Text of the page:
Q&A with Molly Guptill Manning, author of "When Books Went to War"

Molly Guptill Manning is talking at New York Public Library's Mid-Manhattan branch on Monday, March 14 at 6:30pm on her book, When Books Went to War: The Stories that Helped Us Win World War II. We got in touch with her ahead of time and she was generous enough to answer a few of our questions. Check out her answers below! 

1. How did you come to write When Books Went to War?

When I was writing my first book, The Myth of Ephraim Tutt, I was going through the archives of publisher Charles Scribner’s & Sons when I came across several thick folders filled with letters from American soldiers stationed around the world thanking Scribner’s for publishing “Armed Services Editions” of its books.  The letters were so heartfelt and passionate about how meaningful these books were that I decided to do some digging to find out what was so special about them. A few newspaper articles from the 1940s explained that there was a special program between publishers and the military to print miniature pocket-sized paperbacks for American troops.  Soldiers credited these books with helping them survive war—emotionally and mentally—and for giving them the courage to apply to college under the GI Bill (only the wealthy could afford college before the GI Bill, and so many soldiers had never before dreamed of going to college).  The more I learned about this book program, the more I wanted to write a book to memorialize the effort and all that it meant.   

2. What are you currently reading?

The Brass Ring by Bill Mauldin.

3. Do you have a personal favorite book of all time? If so, can you share it and tell us why?

I love David Copperfield.  I’ve read it again and again.  The characters are developed so well.  How can you not like David (and root for him throughout)?  And hate Mr. Murdstone and his sister, get a little annoyed with Mr. Micawber’s roundabout way of speaking, and appreciate Betsey Trotwood’s quirks but deep-down soft-heartedness towards David? I am so sorry when I finish it because I hate to leave the world that Dickens creates.

4. Is there anything you are particularly looking forward to the publication of?

I am a marathoner, and there’s a cookbook coming out in September called Run Fast, Eat Slow, by Shalane Flanagen and Elyse Kopecky.  I like the idea of eating nutritionally dense foods and the few spoilers they’ve leaked have looked really, really good!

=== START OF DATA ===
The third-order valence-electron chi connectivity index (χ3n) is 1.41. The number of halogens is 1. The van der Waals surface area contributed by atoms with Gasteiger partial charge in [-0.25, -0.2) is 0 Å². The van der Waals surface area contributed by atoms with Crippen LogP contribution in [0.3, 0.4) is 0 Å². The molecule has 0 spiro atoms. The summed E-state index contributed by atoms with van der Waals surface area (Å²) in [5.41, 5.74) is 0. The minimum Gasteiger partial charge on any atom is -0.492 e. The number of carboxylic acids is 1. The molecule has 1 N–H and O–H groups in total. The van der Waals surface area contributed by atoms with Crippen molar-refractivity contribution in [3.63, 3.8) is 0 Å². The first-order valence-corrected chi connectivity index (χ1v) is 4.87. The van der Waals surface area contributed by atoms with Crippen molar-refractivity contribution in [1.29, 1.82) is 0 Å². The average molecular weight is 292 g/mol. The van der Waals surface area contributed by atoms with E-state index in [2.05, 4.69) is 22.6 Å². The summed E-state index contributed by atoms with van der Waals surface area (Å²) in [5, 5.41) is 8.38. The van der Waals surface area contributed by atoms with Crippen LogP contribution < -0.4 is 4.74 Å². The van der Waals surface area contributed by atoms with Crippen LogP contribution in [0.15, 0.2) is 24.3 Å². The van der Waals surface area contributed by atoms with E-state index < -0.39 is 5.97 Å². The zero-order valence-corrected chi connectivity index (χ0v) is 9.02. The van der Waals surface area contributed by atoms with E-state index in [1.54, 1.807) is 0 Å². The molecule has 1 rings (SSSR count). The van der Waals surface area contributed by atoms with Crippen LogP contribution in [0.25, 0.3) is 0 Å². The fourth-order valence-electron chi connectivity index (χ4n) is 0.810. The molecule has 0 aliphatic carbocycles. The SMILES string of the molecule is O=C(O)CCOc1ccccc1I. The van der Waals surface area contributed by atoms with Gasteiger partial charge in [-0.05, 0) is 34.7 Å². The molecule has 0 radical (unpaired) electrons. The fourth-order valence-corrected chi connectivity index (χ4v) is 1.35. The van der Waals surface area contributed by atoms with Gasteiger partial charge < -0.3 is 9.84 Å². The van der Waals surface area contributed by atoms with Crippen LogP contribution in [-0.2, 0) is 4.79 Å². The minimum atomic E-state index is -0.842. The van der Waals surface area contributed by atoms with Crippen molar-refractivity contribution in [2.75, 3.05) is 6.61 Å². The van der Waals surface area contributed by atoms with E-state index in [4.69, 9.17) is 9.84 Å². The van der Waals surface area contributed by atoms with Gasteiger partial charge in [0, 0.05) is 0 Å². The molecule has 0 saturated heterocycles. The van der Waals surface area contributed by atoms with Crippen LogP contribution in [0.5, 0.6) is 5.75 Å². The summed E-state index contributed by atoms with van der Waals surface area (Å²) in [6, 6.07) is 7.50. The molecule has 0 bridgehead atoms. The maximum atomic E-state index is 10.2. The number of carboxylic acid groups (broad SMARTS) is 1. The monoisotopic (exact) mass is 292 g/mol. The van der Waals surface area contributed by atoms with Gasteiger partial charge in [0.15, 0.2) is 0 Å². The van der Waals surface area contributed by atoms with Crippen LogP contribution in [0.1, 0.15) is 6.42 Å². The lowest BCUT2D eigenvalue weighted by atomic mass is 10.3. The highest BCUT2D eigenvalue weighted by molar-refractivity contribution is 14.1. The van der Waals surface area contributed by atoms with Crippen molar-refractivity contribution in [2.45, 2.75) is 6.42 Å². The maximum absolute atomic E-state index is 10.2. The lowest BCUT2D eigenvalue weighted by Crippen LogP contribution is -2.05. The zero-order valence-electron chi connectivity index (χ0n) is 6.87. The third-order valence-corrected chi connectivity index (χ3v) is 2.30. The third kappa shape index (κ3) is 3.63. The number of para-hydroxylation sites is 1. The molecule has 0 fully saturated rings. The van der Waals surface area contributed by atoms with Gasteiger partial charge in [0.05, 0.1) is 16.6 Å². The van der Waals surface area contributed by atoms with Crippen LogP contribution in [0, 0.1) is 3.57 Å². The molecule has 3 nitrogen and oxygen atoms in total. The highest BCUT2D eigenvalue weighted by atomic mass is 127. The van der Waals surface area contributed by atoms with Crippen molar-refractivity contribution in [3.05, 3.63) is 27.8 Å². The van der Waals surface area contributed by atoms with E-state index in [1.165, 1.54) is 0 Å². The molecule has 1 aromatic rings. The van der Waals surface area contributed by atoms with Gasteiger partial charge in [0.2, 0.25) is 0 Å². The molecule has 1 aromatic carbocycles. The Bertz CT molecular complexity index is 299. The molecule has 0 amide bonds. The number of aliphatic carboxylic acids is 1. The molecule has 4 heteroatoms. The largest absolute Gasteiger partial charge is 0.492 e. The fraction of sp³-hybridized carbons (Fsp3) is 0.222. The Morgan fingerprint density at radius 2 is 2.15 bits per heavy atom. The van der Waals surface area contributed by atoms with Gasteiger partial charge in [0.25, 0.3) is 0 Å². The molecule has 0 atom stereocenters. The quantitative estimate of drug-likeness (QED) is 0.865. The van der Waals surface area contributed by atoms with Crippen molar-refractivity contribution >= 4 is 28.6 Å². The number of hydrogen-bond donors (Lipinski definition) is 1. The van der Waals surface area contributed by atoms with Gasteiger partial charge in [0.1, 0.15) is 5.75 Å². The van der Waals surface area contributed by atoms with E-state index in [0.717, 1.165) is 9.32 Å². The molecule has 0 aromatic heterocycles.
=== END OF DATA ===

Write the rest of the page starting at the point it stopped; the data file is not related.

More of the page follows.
5. What’s next? Any upcoming book projects in the works that you can tell us about?

I am working on my next book—mainly doing a lot of reading and researching at the moment.  Sorry to keep this vague (the project is still taking shape!), but it will explore another element of World War II and the life of American soldiers at war.

Synopsis: When America entered World War II in 1941, we faced an enemy that had banned and burned 100 million books. Outraged librarians launched a campaign to send free books to American troops andgathered 20 million hardcover donations. In 1943, the War Department and the publishing industry stepped in with an extraordinary program: 120 million small, lightweight paperbacks for troops to carry in their pockets and rucksacks in every theater of war. These Armed Services Editions were beloved by the troops and are still fondly remembered today. Soldiers read them while waiting to land at Normandy, in hellish trenches in the midst of battles in the Pacific, in field hospitals, and on long bombing flights. They helped rescue"The Great Gatsby"from obscurity and made Betty Smith, author of"A Tree Grows in Brooklyn, "into a national icon."When Books Went to War"is the inspiring story of the Armed Services Editions, and a treasure for history buffs and book lovers alike.

Molly Guptill Manning is a staff attorney at the United States Court of Appeals for the Second Circuit and sits on the board of editors of the Federal Bar Council Quarterly. She earned a B.A. and M.A. in American history from the University at Albany and a J.D. at the Benjamin N. Cardozo School of Law. Molly lives in Manhattan with her husband.